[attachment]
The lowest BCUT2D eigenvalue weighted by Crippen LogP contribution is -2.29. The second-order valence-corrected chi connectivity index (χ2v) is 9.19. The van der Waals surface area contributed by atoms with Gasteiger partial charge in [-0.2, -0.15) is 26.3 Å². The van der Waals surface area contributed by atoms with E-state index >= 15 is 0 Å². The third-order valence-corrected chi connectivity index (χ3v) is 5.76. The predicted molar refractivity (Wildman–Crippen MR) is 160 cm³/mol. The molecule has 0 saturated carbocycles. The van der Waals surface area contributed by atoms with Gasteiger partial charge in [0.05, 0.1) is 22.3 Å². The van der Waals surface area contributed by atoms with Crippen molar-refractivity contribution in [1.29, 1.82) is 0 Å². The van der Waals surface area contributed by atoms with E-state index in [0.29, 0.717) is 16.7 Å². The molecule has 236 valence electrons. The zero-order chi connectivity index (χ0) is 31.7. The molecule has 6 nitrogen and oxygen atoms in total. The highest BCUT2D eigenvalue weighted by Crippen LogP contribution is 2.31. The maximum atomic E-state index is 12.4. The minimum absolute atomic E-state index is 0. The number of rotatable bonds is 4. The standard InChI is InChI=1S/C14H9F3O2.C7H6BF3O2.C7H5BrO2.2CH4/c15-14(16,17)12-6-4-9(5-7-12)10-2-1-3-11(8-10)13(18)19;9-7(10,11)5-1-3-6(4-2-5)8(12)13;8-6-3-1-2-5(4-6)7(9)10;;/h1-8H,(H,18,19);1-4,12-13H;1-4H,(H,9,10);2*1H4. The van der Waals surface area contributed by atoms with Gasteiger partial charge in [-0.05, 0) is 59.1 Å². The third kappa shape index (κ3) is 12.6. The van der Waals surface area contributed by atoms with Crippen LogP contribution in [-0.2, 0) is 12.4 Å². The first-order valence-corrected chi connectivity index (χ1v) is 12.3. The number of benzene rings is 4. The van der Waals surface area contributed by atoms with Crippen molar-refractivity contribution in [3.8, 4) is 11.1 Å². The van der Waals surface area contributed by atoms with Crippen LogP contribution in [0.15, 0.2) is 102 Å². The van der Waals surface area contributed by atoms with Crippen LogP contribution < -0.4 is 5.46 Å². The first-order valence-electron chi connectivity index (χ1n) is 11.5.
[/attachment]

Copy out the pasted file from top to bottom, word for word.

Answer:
The lowest BCUT2D eigenvalue weighted by Crippen LogP contribution is -2.29. The second-order valence-corrected chi connectivity index (χ2v) is 9.19. The van der Waals surface area contributed by atoms with Gasteiger partial charge in [-0.2, -0.15) is 26.3 Å². The van der Waals surface area contributed by atoms with E-state index >= 15 is 0 Å². The third-order valence-corrected chi connectivity index (χ3v) is 5.76. The predicted molar refractivity (Wildman–Crippen MR) is 160 cm³/mol. The molecule has 0 saturated carbocycles. The van der Waals surface area contributed by atoms with Gasteiger partial charge in [0.05, 0.1) is 22.3 Å². The van der Waals surface area contributed by atoms with Crippen molar-refractivity contribution in [1.29, 1.82) is 0 Å². The van der Waals surface area contributed by atoms with E-state index in [0.29, 0.717) is 16.7 Å². The molecule has 236 valence electrons. The zero-order chi connectivity index (χ0) is 31.7. The molecule has 6 nitrogen and oxygen atoms in total. The highest BCUT2D eigenvalue weighted by Crippen LogP contribution is 2.31. The maximum atomic E-state index is 12.4. The minimum absolute atomic E-state index is 0. The number of rotatable bonds is 4. The standard InChI is InChI=1S/C14H9F3O2.C7H6BF3O2.C7H5BrO2.2CH4/c15-14(16,17)12-6-4-9(5-7-12)10-2-1-3-11(8-10)13(18)19;9-7(10,11)5-1-3-6(4-2-5)8(12)13;8-6-3-1-2-5(4-6)7(9)10;;/h1-8H,(H,18,19);1-4,12-13H;1-4H,(H,9,10);2*1H4. The van der Waals surface area contributed by atoms with Gasteiger partial charge in [-0.05, 0) is 59.1 Å². The third kappa shape index (κ3) is 12.6. The van der Waals surface area contributed by atoms with Crippen LogP contribution in [-0.2, 0) is 12.4 Å². The first-order valence-corrected chi connectivity index (χ1v) is 12.3. The number of benzene rings is 4. The van der Waals surface area contributed by atoms with Crippen molar-refractivity contribution in [3.8, 4) is 11.1 Å². The van der Waals surface area contributed by atoms with Crippen LogP contribution in [0.15, 0.2) is 102 Å². The van der Waals surface area contributed by atoms with Crippen LogP contribution < -0.4 is 5.46 Å². The first-order valence-electron chi connectivity index (χ1n) is 11.5.